Epilepsy can be managed with proper attention to detail

University of Minnesota head football coach Jerry Kill recently had an epileptic seizure on the sideline.  While this isn’t the first time it has happened, it is the first time this event has gained national attention.

The brain consists of a network of nerve cells that function similarly to a mass of electrical wires.  Electrical impulses are the result of changes in the balance of chemical ions along the nerve cells.

A generalized tonic-clonic seizure, previously referred to as grand mal, is an event that results from an abnormal spark along these nerve cells.  This creates a short circuit that spreads across the brain causing muscles throughout the body to contract uncontrollably.

Epilepsy is best defined as a condition of unprovoked recurrent seizures.  It affects 3 million Americans.  Controlling epilepsy is accomplished through the use of medications, lifestyle changes and possibly surgery. 

The human body functions best when it reaches a state where everything is kept constant.  That means eating, sleeping and exercising at the same time every day.  Unfortunately, this presents a great challenge to controlling seizures in patients who have erratic schedules, including athletes and coaches.

The recent episode that involved Jerry Kill drew the attention of the press and fans, but his players and coaches were able to adjust and proceed with the game.  This is due to the fact that he has been open about his condition and prepared them for this situation.

“How can a school continue to employ a football coach who has had four seizures during or after the 16 home games he has coached for the school?” wrote Jim Souhan, a Minneapolis sportswriter.

Souhan’s insensitive comments have raised the attention of many regarding epilepsy in athletes. 

In order to more effectively manage epilepsy, athletes and coaches must carefully monitor workout, sleep and travel schedules.

The pitfalls of "cutting weight"

Losing dramatic amounts of weight prior to an athletic event has become a common practice in some sports.  Unfortunately, “cutting weight” can be a deadly practice.

In sports where an athlete’s weight determines the level of competition, losing weight in order to compete at a lower weight class has become a strategic move.  The goal is to lose weight for the weigh-in and then gain the weight back before the event.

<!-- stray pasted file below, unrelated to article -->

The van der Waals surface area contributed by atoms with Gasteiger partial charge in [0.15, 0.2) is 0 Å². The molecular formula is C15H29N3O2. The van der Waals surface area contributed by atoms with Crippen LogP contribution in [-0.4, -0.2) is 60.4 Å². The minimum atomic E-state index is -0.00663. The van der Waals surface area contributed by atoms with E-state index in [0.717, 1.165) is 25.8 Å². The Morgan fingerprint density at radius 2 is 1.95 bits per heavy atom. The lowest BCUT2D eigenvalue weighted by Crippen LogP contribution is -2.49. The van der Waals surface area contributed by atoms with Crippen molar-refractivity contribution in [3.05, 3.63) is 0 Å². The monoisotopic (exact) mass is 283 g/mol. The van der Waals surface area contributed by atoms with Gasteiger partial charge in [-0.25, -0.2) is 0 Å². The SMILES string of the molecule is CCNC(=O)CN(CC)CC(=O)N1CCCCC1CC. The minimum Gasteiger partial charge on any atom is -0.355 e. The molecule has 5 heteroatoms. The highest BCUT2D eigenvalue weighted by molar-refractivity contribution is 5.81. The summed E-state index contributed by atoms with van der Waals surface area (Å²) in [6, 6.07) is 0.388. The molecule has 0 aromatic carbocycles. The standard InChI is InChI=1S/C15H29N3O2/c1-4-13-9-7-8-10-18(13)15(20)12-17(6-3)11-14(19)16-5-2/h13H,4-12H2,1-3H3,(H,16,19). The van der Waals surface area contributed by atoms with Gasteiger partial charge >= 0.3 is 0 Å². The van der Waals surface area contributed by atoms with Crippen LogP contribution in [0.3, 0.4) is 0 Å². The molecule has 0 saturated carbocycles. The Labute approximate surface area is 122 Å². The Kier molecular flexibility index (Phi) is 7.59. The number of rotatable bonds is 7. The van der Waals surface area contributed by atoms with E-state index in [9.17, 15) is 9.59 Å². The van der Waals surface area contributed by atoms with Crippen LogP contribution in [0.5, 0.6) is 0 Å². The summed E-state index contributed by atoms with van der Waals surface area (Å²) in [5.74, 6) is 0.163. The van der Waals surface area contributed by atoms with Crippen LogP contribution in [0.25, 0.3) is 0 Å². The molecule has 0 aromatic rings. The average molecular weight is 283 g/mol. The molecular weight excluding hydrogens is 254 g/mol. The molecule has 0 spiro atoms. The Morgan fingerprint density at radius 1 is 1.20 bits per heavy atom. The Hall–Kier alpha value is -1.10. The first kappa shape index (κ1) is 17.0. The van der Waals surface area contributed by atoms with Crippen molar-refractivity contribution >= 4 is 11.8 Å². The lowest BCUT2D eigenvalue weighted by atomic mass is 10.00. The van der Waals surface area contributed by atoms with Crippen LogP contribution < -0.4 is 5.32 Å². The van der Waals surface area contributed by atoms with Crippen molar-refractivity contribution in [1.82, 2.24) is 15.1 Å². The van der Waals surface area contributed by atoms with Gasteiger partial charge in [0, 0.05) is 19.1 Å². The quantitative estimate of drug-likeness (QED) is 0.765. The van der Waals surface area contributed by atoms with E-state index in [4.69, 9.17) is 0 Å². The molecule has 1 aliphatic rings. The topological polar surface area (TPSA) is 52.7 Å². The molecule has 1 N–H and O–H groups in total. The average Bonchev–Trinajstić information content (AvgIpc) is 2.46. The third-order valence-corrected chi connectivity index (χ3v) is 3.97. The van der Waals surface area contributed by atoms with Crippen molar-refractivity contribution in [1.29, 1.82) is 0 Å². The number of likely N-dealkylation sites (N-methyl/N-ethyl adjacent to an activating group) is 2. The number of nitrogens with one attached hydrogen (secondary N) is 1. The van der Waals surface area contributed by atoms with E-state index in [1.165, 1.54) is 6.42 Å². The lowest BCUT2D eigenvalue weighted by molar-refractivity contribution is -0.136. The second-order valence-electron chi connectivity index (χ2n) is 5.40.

Wrestling, rowing, boxing and mixed martial arts (MMA) are sports where this dangerous practice has become an acceptable part of preparation.

Human physiology is based on a delicate balance of fluid and electrolytes that allow vital organs to function efficiently.  Large shifts of fluid and electrolytes disrupt this balance, resulting in organs shutting down.

Common symptoms include dizziness, weakness, nausea, confusion and heart palpitations.  Physical signs of rapid pulse, low blood pressure and concentrated urine are indicative of impending danger.

Dehydration and rehydration over a short period of time raises the chances of severe brain injury.  This is especially dangerous in combat sports like boxing and MMA where head trauma is common.

A recent MMA weigh-in at the Mohegan Sun Casino emphasizes the problem.  Two athletes arrived at the weigh-in with clear signs that they had cut weight. The medical staff and Department of Athletic Regulation, in cooperation with the promoter, took the rare action of cancelling those bouts.  Those athletes lost an opportunity to earn a significant purse.  One athlete landed in a local emergency room with kidney failure.

"It is imperative that sports which utilize weight classes also utilize a hydration check at weigh-ins to assure that athletes do not reach dangerous levels of dehydration in order to make weight,” said Dr. Douglas Casa, professor of kinesiology at the University of Connecticut and an expert in the field of hydration in sports.  “The recent cancellation of MMA events at the Mohegan Sun highlight the risks associated with this,” said Casa.

Education of athletes about the dangers of cutting weight can be lifesaving.